Feeds

Phorm protestors picket BT AGM

Walking the streets to protest against data pimping

The essential guide to IT transformation

Attendees at BT's Annual General Meeting today will have to run the gauntlet of an anti-Phorm protest outside the event at the Barbican, London.

Protestors will hear from Baroness Miller, who is tomorrow meeting the Home Office to outline her objections to BT's trial of the snooping technology without informing users.

BT conducted two trials with Phorm which gave the former spyware company access to thousands of BT customers' browsing history without telling them. Phorm aims to use anonymised browsing information to sell more targeted advertising. BT insists the secret trial was legal, even though it appears to breach UK wiretap laws.

The secret trial came to light when Reg reader Stephen noticed his browser making unauthorised connections with a server he didn't recognise. He contacted BT and was told the server had nothing to do with them and he had probably picked up some malware. BT denied having done any deal with Phorm, although Phorm admitted the server was theirs and was being used to collect browsing information.

Despite legal concerns, the Information Commissioner's Office, the Home Office and several police forces have all passed the buck when asked if they would investigate the trials. Several other ISPs other than BT have shown an interest in the technology and potential new revenue stream.

But campaigner Alex Hanff, who helped organise the protest, has a meeting later today with City of London police. Hanff will hand over a dossier of evidence to police so they can consider whether charges should be brought.

Alex Hanff told the Register: "It's not quite as busy as we hoped. But we've had a very positive reaction from shareholders and have been handing out flyers. We've got at least one person inside the meeting who might get to ask a question."

An e-petition on the 10 Downing Street website has already gained more than 15,000 signatures.

All our coverage is here. ®

Secure remote control for conventional and virtual desktops

More from The Register

next story
6 Obvious Reasons Why Facebook Will Ban This Article (Thank God)
Clampdown on clickbait ... and El Reg is OK with this
So, Apple won't sell cheap kit? Prepare the iOS garden wall WRECKING BALL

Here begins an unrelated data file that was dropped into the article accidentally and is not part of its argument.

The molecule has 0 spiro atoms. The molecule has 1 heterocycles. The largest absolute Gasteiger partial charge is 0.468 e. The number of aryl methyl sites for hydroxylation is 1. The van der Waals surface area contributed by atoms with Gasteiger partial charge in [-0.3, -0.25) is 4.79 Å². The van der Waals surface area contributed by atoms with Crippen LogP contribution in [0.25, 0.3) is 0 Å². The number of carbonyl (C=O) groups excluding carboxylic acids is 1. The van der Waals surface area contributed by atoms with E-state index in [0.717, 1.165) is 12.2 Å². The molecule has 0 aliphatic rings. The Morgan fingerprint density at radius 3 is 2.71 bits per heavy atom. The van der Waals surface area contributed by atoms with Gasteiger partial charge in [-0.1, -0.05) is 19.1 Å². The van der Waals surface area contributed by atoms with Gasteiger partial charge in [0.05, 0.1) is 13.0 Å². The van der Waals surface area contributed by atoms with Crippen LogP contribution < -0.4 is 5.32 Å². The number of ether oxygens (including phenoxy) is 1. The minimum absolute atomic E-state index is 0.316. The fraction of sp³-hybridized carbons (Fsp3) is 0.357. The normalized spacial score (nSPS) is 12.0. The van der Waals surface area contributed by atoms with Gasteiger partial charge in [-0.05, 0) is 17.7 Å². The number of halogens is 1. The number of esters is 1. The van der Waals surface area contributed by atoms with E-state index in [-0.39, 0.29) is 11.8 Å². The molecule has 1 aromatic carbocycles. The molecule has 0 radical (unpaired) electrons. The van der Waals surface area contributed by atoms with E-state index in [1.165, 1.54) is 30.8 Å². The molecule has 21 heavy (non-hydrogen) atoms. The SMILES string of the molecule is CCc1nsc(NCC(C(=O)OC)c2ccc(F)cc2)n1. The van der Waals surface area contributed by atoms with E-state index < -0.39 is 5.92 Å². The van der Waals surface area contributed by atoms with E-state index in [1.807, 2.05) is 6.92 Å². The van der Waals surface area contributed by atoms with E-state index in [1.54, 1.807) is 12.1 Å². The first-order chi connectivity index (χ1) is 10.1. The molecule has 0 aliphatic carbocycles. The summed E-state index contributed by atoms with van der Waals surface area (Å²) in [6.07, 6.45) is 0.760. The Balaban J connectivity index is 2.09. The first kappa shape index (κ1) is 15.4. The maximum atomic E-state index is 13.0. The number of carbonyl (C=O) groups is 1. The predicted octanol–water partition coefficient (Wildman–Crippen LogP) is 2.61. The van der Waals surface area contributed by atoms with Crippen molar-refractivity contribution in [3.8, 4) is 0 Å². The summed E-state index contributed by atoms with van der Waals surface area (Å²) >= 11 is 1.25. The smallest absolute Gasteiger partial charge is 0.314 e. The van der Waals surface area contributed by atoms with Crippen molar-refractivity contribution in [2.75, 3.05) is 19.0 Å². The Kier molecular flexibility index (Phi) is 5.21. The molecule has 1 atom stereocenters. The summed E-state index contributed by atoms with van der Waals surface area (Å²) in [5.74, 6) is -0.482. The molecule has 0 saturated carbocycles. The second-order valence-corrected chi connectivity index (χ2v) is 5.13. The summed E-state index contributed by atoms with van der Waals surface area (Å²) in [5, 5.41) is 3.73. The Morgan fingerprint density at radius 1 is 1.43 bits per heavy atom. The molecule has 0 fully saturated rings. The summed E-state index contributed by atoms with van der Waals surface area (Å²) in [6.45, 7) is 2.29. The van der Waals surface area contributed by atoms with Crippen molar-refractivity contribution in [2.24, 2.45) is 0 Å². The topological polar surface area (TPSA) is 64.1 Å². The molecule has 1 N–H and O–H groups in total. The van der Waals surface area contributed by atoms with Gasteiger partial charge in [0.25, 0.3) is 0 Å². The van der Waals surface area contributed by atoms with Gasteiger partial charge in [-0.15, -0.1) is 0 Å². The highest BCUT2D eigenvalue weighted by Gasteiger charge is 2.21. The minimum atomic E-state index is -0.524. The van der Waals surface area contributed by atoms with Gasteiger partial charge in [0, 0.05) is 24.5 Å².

It can throw the low cost race if it looks to the cloud
Time Warner Cable customers SQUEAL as US network goes offline
A rude awakening: North Americans greeted with outage drama
We need less U.S. in our WWW – Euro digital chief Steelie Neelie
EC moves to shift status quo at Internet Governance Forum
Google has spaffed more cash on lobbying this year than Big Cable
Don't worry, it'll be cheaper when they use drones
EE fails to apologise for HUGE T-Mobile outage that hit Brits on Friday
Customer: 'Please change your name to occasionally somewhere'
prev story

Whitepapers

Implementing global e-invoicing with guaranteed legal certainty
Explaining the role local tax compliance plays in successful supply chain management and e-business and how leading global brands are addressing this.
Endpoint data privacy in the cloud is easier than you think
Innovations in encryption and storage resolve issues of data privacy and key requirements for companies to look for in a solution.
Why cloud backup?
Combining the latest advancements in disk-based backup with secure, integrated, cloud technologies offer organizations fast and assured recovery of their critical enterprise data.
Consolidation: The Foundation for IT Business Transformation
In this whitepaper learn how effective consolidation of IT and business resources can enable multiple, meaningful business benefits.
High Performance for All
While HPC is not new, it has traditionally been seen as a specialist area – is it now geared up to meet more mainstream requirements?